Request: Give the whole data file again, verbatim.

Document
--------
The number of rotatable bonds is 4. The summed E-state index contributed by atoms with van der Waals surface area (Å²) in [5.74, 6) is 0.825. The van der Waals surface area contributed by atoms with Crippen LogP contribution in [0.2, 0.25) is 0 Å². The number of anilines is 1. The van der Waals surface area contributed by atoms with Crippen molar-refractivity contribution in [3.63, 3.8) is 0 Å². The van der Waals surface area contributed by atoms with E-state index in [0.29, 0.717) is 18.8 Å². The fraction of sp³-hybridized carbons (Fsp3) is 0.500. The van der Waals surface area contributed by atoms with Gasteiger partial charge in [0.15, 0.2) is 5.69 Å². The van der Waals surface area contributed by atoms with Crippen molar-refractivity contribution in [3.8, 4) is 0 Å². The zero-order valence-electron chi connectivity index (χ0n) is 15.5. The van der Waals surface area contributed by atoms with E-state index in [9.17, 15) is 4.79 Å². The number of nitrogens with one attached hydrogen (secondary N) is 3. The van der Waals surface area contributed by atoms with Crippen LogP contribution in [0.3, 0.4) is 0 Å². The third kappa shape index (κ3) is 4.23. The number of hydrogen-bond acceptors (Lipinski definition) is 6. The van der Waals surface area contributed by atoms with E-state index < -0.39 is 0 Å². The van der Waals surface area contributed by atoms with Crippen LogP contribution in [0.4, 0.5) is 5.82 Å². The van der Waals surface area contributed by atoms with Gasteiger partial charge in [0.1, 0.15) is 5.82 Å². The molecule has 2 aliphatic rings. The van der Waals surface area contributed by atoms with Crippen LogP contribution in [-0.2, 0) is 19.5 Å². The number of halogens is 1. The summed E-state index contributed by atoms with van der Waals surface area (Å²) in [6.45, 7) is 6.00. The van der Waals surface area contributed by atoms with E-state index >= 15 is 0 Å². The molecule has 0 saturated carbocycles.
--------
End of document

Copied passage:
The number of rotatable bonds is 4. The summed E-state index contributed by atoms with van der Waals surface area (Å²) in [5.74, 6) is 0.825. The van der Waals surface area contributed by atoms with Crippen LogP contribution in [0.2, 0.25) is 0 Å². The number of anilines is 1. The van der Waals surface area contributed by atoms with Crippen molar-refractivity contribution in [3.63, 3.8) is 0 Å². The van der Waals surface area contributed by atoms with E-state index in [0.29, 0.717) is 18.8 Å². The fraction of sp³-hybridized carbons (Fsp3) is 0.500. The van der Waals surface area contributed by atoms with Gasteiger partial charge in [0.15, 0.2) is 5.69 Å². The van der Waals surface area contributed by atoms with Crippen molar-refractivity contribution in [3.8, 4) is 0 Å². The zero-order valence-electron chi connectivity index (χ0n) is 15.5. The van der Waals surface area contributed by atoms with E-state index in [9.17, 15) is 4.79 Å². The number of nitrogens with one attached hydrogen (secondary N) is 3. The van der Waals surface area contributed by atoms with Crippen LogP contribution in [0.3, 0.4) is 0 Å². The third kappa shape index (κ3) is 4.23. The number of hydrogen-bond acceptors (Lipinski definition) is 6. The van der Waals surface area contributed by atoms with E-state index < -0.39 is 0 Å². The van der Waals surface area contributed by atoms with Crippen LogP contribution in [0.4, 0.5) is 5.82 Å². The van der Waals surface area contributed by atoms with Gasteiger partial charge in [0.1, 0.15) is 5.82 Å². The molecule has 2 aliphatic rings. The van der Waals surface area contributed by atoms with Crippen LogP contribution in [-0.2, 0) is 19.5 Å². The number of halogens is 1. The summed E-state index contributed by atoms with van der Waals surface area (Å²) in [6.45, 7) is 6.00. The van der Waals surface area contributed by atoms with E-state index >= 15 is 0 Å². The molecule has 0 saturated carbocycles.